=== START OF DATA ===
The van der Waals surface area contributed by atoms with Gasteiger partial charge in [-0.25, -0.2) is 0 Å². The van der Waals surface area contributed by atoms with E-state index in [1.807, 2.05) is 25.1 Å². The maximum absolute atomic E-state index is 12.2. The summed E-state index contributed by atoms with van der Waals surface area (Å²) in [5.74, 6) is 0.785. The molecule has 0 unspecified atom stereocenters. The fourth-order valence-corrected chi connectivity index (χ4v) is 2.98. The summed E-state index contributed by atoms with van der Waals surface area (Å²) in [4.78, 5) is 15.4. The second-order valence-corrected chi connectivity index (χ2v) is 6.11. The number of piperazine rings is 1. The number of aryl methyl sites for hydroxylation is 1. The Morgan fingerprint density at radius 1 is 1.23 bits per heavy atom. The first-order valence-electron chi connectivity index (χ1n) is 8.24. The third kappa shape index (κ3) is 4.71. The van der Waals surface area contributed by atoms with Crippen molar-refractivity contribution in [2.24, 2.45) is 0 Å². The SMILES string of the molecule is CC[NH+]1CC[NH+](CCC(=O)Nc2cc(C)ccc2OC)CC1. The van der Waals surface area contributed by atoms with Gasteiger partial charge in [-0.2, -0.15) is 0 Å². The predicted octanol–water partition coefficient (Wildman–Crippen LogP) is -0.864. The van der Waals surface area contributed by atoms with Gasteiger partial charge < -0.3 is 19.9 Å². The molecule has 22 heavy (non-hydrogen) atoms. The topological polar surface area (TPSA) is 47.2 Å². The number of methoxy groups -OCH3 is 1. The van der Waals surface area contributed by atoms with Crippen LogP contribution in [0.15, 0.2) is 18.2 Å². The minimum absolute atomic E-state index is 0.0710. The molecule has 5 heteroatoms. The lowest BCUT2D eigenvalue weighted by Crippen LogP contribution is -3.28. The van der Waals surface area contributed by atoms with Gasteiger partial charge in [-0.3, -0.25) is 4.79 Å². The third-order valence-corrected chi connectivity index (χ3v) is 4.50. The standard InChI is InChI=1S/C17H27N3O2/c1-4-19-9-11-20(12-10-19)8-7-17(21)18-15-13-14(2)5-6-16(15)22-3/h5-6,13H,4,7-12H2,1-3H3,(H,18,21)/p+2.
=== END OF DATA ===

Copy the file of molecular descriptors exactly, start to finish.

The van der Waals surface area contributed by atoms with Gasteiger partial charge in [-0.25, -0.2) is 0 Å². The van der Waals surface area contributed by atoms with E-state index in [1.807, 2.05) is 25.1 Å². The maximum absolute atomic E-state index is 12.2. The summed E-state index contributed by atoms with van der Waals surface area (Å²) in [5.74, 6) is 0.785. The molecule has 0 unspecified atom stereocenters. The fourth-order valence-corrected chi connectivity index (χ4v) is 2.98. The summed E-state index contributed by atoms with van der Waals surface area (Å²) in [4.78, 5) is 15.4. The second-order valence-corrected chi connectivity index (χ2v) is 6.11. The number of piperazine rings is 1. The number of aryl methyl sites for hydroxylation is 1. The Morgan fingerprint density at radius 1 is 1.23 bits per heavy atom. The first-order valence-electron chi connectivity index (χ1n) is 8.24. The third kappa shape index (κ3) is 4.71. The van der Waals surface area contributed by atoms with Crippen molar-refractivity contribution in [2.24, 2.45) is 0 Å². The SMILES string of the molecule is CC[NH+]1CC[NH+](CCC(=O)Nc2cc(C)ccc2OC)CC1. The van der Waals surface area contributed by atoms with Gasteiger partial charge in [-0.2, -0.15) is 0 Å². The predicted octanol–water partition coefficient (Wildman–Crippen LogP) is -0.864. The van der Waals surface area contributed by atoms with Gasteiger partial charge < -0.3 is 19.9 Å². The molecule has 22 heavy (non-hydrogen) atoms. The topological polar surface area (TPSA) is 47.2 Å². The number of methoxy groups -OCH3 is 1. The van der Waals surface area contributed by atoms with Crippen LogP contribution in [0.15, 0.2) is 18.2 Å². The minimum absolute atomic E-state index is 0.0710. The molecule has 5 heteroatoms. The lowest BCUT2D eigenvalue weighted by Crippen LogP contribution is -3.28. The van der Waals surface area contributed by atoms with Gasteiger partial charge in [-0.3, -0.25) is 4.79 Å². The third-order valence-corrected chi connectivity index (χ3v) is 4.50. The standard InChI is InChI=1S/C17H27N3O2/c1-4-19-9-11-20(12-10-19)8-7-17(21)18-15-13-14(2)5-6-16(15)22-3/h5-6,13H,4,7-12H2,1-3H3,(H,18,21)/p+2.